Joco Opinion

Lori Allen: My 10-day diet lesson

Dear Cheese, I love you and I miss you. Please come back into my life. And if you could bring your friends Bread and Wine, I promise not to abuse you.

It was the long drive home from Atlanta after Thanksgiving that did it. We like to read aloud as we cover the miles and I pulled out the Kindle to offer some choices. I can’t quite remember why I had downloaded The Blood Sugar Solution 10 Detox Diet by Dr. Mark Hyman, but there it was. Though not exactly the fun road-read we normally enjoy, our Turkey Day Bingefest must have fueled our interest.

I had noticed that my diet had gone from the occasional sweet treat indulgence to routine cookie cravings at bedtime. The scale was trending upward and I was feeling bloated. I had gone from making careful meal choices to eating a bucketful of Topsy’s in one sitting. The bountiful Thanksgiving meal was still heavy in my mind (and elsewhere) as we buckled in for the next 13 hours. Trapped in our seats, we began reading about how we have been manipulated into making bad food choices.

I know weight loss/diet columns and ads don’t usually start appearing until January. But maybe I picked up enough tips during my 10-day journey that will save you from signing up for that gym membership you’ll never use (listen to the Planet Money podcast on fitness gyms) next month.

Ten-day detox? I can handle anything for 10 days, I naively thought to myself. The plan outlined in the book is essentially a no caffeine, no sugar, no alcohol, no breads/grains/potatoes, no dairy diet. Plus 30 minutes of walking daily. Piece of (sugar-free, dairy-free) cake.

I confidently decided to start early and cut out caffeine the day before. I’m not a huge coffee drinker — maybe two cups a day and an occasional cup in the afternoon. But apparently that’s all it takes to develop a dependency. The next morning I cowered in a ball in bed with a headache that threatened to break open my skull and made my stomach churn. I was certain I had the flu and would die from it. When my husband came to check on me he whispered, “it’s 8 o’clock.” From under the quilt I asked him to please stop shouting and would he check my calendar. I don’t schedule meetings on Monday so I figured I was safe. “You ring the Salvation Army Bell at Hy-Vee this morning.”

That was Day One. I haven’t had caffeine since. When I drive by that mermaid with the ubiquitous white paper cups I no longer feel the pull to get myself a “treat.”

At our holiday party that week I walked by the cheesy mini tacos, the cheesecake cookies and the cheese ball. (Lord, must every appetizer have cheese?) I passed on the wine and looked down at my plate. Carrots, cauliflower and hummus. It wasn’t bad. I focused on the good company.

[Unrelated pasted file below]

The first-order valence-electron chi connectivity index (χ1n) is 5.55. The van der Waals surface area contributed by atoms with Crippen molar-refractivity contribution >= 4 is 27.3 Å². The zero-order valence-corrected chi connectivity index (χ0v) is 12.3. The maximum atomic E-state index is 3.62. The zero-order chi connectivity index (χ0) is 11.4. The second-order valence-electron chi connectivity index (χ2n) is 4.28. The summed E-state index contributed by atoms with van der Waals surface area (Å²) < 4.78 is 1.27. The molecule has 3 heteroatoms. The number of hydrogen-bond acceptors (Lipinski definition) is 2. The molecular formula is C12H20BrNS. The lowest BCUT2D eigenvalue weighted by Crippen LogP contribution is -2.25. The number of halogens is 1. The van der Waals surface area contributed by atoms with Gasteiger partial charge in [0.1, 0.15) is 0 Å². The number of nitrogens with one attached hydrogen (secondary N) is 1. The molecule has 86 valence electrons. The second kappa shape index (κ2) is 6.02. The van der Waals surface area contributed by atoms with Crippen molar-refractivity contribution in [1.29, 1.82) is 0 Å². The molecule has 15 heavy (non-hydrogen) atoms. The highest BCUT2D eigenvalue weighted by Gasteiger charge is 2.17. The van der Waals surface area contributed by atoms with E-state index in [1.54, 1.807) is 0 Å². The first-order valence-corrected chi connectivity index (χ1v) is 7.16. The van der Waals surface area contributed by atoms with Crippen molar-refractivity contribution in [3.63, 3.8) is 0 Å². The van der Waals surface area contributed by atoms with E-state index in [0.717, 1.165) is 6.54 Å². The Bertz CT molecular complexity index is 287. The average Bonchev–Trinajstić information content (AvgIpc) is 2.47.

We went to the movies and instead of popcorn and Twizzlers, we brought a baggie with a quarter cup of roasted pumpkin seeds. Again, not bad.

Every morning the whir of the blender meant our breakfast of frozen cranberries and blueberries (no sugar), nuts and almond milk was ready. Lunch was a big bowl of mixed greens, chopped veggies, 4 ounces of protein topped with balsamic vinegar and oil. Dinner was whatever the plan said; fish, chicken, and one night we even enjoyed a small steak.

In the end, I lost 10 pounds, most of it in my brain I think. I never felt the extra energy that was promised and the fog-head was ever present. I usually felt like I had been smoking the hemp seeds that I was supposed to be eating.

I learned a lot from the book but I don’t recommend the diet. Skip it and do this:

1. Cut down your caffeine intake. Try to get down to one cup.

2. Cut down your sugar. Make yourself aware of all of the sources — ketchup, syrup, sauces, wine, candy, cookies, etc.

3. Eat your vegetables. Broccoli, carrots, cauliflower, spinach, etc.

4. Limit processed foods. Look for whole foods at the party buffet, snack on veggies.

5. Eat your protein. This is the hardest one for me. Nuts are better than chips.

During the 10 days we dreamed of what we wanted to eat most when we were done detoxing. Our first stop was for my cheese pizza and a glass of wine. My husband was next with a visit to Johnny Cascone’s for spaghetti and meatballs. This is probably the number one reason that I discourage anyone from the 10 day detox. Sure, we lost 10 pounds in 10 days. But by Day 11, we were miserable and didn’t have our usual energy. Through the diet, the biggest lesson to be learned: Limit, don’t eliminate.

Freelance columnist Lori Allen writes in this space once a month.

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